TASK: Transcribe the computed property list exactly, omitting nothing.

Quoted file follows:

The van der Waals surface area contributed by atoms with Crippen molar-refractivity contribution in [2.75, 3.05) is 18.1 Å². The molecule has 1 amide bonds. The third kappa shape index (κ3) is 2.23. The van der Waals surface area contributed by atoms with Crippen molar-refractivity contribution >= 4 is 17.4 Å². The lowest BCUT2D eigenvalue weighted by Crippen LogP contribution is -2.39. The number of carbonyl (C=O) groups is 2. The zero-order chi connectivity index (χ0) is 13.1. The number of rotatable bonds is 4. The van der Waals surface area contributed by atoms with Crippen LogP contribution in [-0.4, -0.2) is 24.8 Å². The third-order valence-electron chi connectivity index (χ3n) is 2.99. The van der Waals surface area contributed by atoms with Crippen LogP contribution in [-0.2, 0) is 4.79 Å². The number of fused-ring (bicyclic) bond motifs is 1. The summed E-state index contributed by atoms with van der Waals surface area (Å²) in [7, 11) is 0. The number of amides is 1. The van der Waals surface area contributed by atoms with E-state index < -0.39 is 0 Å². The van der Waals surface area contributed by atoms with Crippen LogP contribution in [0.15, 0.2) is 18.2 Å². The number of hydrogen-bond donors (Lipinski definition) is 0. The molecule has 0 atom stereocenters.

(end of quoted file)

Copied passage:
The van der Waals surface area contributed by atoms with Crippen molar-refractivity contribution in [2.75, 3.05) is 18.1 Å². The molecule has 1 amide bonds. The third kappa shape index (κ3) is 2.23. The van der Waals surface area contributed by atoms with Crippen molar-refractivity contribution >= 4 is 17.4 Å². The lowest BCUT2D eigenvalue weighted by Crippen LogP contribution is -2.39. The number of carbonyl (C=O) groups is 2. The zero-order chi connectivity index (χ0) is 13.1. The number of rotatable bonds is 4. The van der Waals surface area contributed by atoms with Crippen LogP contribution in [-0.4, -0.2) is 24.8 Å². The third-order valence-electron chi connectivity index (χ3n) is 2.99. The van der Waals surface area contributed by atoms with Crippen LogP contribution in [-0.2, 0) is 4.79 Å². The number of fused-ring (bicyclic) bond motifs is 1. The summed E-state index contributed by atoms with van der Waals surface area (Å²) in [7, 11) is 0. The number of amides is 1. The van der Waals surface area contributed by atoms with E-state index < -0.39 is 0 Å². The van der Waals surface area contributed by atoms with Crippen LogP contribution in [0.15, 0.2) is 18.2 Å². The number of hydrogen-bond donors (Lipinski definition) is 0. The molecule has 0 atom stereocenters.